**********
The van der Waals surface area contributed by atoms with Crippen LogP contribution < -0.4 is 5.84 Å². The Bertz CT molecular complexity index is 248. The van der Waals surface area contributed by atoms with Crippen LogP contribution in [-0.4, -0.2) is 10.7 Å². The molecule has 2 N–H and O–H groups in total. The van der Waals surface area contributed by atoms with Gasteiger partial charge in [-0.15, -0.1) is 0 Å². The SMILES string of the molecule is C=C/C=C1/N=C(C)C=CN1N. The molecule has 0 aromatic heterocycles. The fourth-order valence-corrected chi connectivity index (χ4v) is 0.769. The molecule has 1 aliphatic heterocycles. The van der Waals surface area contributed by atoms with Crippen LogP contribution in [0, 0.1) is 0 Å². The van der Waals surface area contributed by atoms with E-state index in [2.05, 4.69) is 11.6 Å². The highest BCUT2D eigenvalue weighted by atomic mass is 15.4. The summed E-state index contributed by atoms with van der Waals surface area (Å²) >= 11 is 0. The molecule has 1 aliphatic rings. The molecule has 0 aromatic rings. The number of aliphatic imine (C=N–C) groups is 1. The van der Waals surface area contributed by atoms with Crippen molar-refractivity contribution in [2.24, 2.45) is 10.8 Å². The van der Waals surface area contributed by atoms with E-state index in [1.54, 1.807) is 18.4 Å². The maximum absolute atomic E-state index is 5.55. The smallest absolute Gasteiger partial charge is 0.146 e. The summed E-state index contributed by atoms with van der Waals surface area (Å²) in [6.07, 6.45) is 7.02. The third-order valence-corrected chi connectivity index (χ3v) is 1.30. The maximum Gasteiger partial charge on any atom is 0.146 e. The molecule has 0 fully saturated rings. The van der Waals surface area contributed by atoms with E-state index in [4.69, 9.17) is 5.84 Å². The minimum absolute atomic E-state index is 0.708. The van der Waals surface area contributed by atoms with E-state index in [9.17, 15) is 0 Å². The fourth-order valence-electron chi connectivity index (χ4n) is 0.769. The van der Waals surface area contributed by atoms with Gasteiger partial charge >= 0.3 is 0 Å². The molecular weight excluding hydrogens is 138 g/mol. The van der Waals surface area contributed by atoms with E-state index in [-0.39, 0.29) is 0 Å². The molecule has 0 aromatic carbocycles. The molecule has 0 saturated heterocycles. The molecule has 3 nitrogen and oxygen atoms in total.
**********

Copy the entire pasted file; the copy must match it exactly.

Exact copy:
The van der Waals surface area contributed by atoms with Crippen LogP contribution < -0.4 is 5.84 Å². The Bertz CT molecular complexity index is 248. The van der Waals surface area contributed by atoms with Crippen LogP contribution in [-0.4, -0.2) is 10.7 Å². The molecule has 2 N–H and O–H groups in total. The van der Waals surface area contributed by atoms with Gasteiger partial charge in [-0.15, -0.1) is 0 Å². The SMILES string of the molecule is C=C/C=C1/N=C(C)C=CN1N. The molecule has 0 aromatic heterocycles. The fourth-order valence-corrected chi connectivity index (χ4v) is 0.769. The molecule has 1 aliphatic heterocycles. The van der Waals surface area contributed by atoms with Crippen LogP contribution in [0, 0.1) is 0 Å². The van der Waals surface area contributed by atoms with E-state index in [2.05, 4.69) is 11.6 Å². The highest BCUT2D eigenvalue weighted by atomic mass is 15.4. The summed E-state index contributed by atoms with van der Waals surface area (Å²) >= 11 is 0. The molecule has 1 aliphatic rings. The molecule has 0 aromatic rings. The number of aliphatic imine (C=N–C) groups is 1. The van der Waals surface area contributed by atoms with Crippen molar-refractivity contribution in [2.24, 2.45) is 10.8 Å². The van der Waals surface area contributed by atoms with E-state index in [1.54, 1.807) is 18.4 Å². The maximum absolute atomic E-state index is 5.55. The smallest absolute Gasteiger partial charge is 0.146 e. The summed E-state index contributed by atoms with van der Waals surface area (Å²) in [6.07, 6.45) is 7.02. The third-order valence-corrected chi connectivity index (χ3v) is 1.30. The maximum Gasteiger partial charge on any atom is 0.146 e. The molecule has 0 fully saturated rings. The van der Waals surface area contributed by atoms with E-state index in [4.69, 9.17) is 5.84 Å². The minimum absolute atomic E-state index is 0.708. The van der Waals surface area contributed by atoms with E-state index in [9.17, 15) is 0 Å². The fourth-order valence-electron chi connectivity index (χ4n) is 0.769. The van der Waals surface area contributed by atoms with Gasteiger partial charge >= 0.3 is 0 Å². The molecular weight excluding hydrogens is 138 g/mol. The van der Waals surface area contributed by atoms with E-state index in [-0.39, 0.29) is 0 Å². The molecule has 0 aromatic carbocycles. The molecule has 0 saturated heterocycles. The molecule has 3 nitrogen and oxygen atoms in total.